Gut Microbiome Science

Ruth Ley

5DM31772
  • PhD, University of Colorado, Boulder, 2001
  • Postdoctoral training, University of Colorado, 2001-2004; Post-Doc, Instructor, and Research Assistant Professor, Washington University School of Medicine, 2004-2008
  • Assistant and Associate Professor at Cornell University, 2008-2016
  • Director at the MPI for Developmental Biology since 2016

Research Interest

One big focus of our research is how interactions between humans and their gut microbiota influence metabolism and obesity.  Eukaryotic species have harnessed the microbiota to extend their phenotypes, yet gut microbiomes are immensely complex. When new hosts (infants) emerge, microbes are assembled into their microbiomes from the environment. The microbiome is challenged during disturbances, augmented by newly arriving microbes, and supported by synthropic partnerships. Host exudates including peptides, mucus, and antibodies have all been implicated in shaping the composition of these communities. In turn the host can be irreversibly reliant on its microbiome for immune development, nutrient release, and a growing list of other aspects of metabolism. The specifics of the mix at any given time can profoundly affect host metabolism and health. Although we work primarily in the context of human health and use gnotobiotic mice as a model system, we ask similar questions in other contexts, such as plant roots.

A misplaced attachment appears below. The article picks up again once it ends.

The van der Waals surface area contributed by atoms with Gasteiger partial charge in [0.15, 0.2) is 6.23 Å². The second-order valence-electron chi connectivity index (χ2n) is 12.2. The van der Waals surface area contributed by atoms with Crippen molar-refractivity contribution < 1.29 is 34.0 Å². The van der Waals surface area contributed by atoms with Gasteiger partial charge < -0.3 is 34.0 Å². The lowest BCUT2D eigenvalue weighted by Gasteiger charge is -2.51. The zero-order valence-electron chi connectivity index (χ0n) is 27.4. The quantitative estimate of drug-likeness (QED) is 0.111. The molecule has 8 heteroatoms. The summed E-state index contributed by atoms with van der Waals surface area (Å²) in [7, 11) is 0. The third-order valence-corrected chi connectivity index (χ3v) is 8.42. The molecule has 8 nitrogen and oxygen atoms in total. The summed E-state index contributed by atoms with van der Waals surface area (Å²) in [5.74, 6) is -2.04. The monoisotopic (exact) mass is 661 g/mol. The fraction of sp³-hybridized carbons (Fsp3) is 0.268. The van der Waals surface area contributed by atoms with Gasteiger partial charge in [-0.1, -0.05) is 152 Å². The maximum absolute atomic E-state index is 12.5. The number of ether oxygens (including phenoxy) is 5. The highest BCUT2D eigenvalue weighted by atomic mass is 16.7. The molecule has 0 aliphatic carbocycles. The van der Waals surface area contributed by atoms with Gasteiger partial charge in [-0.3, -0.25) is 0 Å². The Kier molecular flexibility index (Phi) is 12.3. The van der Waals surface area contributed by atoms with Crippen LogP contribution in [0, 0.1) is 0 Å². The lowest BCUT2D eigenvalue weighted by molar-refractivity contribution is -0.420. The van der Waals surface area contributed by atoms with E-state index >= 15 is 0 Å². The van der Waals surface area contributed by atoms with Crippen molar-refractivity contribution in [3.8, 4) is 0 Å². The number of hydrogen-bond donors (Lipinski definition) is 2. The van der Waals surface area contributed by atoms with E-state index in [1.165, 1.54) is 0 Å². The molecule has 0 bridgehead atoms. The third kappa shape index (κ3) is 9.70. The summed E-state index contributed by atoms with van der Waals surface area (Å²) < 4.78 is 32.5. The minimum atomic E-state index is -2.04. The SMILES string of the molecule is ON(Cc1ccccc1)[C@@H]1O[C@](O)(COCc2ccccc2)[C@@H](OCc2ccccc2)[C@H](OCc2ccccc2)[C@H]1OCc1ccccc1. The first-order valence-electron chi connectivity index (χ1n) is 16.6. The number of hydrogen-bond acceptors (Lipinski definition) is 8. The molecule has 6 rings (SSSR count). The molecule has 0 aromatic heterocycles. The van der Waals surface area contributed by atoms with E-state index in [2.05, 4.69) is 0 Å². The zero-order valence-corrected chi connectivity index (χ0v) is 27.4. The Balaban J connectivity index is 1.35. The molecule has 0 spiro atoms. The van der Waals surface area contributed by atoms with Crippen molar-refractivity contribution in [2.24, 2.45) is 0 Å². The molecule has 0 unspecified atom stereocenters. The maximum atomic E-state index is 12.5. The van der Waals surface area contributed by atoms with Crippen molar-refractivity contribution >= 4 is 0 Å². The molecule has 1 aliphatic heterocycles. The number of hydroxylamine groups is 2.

• Illustration RuthLey Nov16
    click to enlarge

Host genetics and the gut microbiome can both influence metabolic phenotypes. However, whether host genetic variation shapes the gut microbiome and interacts with it to affect host phenotype is unclear. Here, we compared microbiotas across >1,000 fecal samples obtained from the TwinsUK population, including 416 twin pairs. We identified many microbial taxa whose abundances were influenced by host genetics.
The most heritable taxon, the family Christensenellaceae, formed a co-occurrence network with other heritable Bacteria and with methanogenic Archaea. Furthermore, Christensenellaceae and its partners were enriched in individuals with low body mass index (BMI). An obese-associated microbiome was amended with Christensenella minuta, a cultured member of the Christensenellaceae, and transplanted to germ-free mice. C. minuta amendment reduced weight gain and altered the microbiome of recipient mice. Our findings indicate that host genetics influence the composition of the human gut microbiome and can do so in ways that impact host metabolism.


Available PhD Projects

Project 1: Genetic manipulation of Christensenella minuta, a keystone species in the human gut.

Project 2: Stable isotope probing of gut bacteria.

Selected Reading

1)  Goodrich JK, Waters JL, Poole AC, Sutter JL, Koren O, Blekhman R, Beaumont M, Van Treuren W, Knight R, Bell JT, Spector TD, Clark AG and Ley RE (2014). Human genetics shape the gut microbiome. Cell 159: 789-799.

2)  Koren, O, Goodrich JK, Cullender TC, Spor A, Laitinen K, Backhed H, Gonzalez A, Werner JJ, Angenent LT, Knight R, Backhed F, Isolauri E, Salminen S and Ley RE (2012). Remodeling of the gut microbiome and metabolic changes during pregnancy. Cell 150: 1-11.

3)  Cullender, TC, Chassaing B, Janzon A, Kumar K, Muller C, Werner JJ, Angenent LT, Bell ME, Hay AG, Peterson DA, Walter J, Vijay-Kumar M, Gewirtz AT and Ley RE (2013). Innate and adaptive immunity interact to quench microbiome flagellar motility in the gut. Cell Host Microbe 14: 571-581.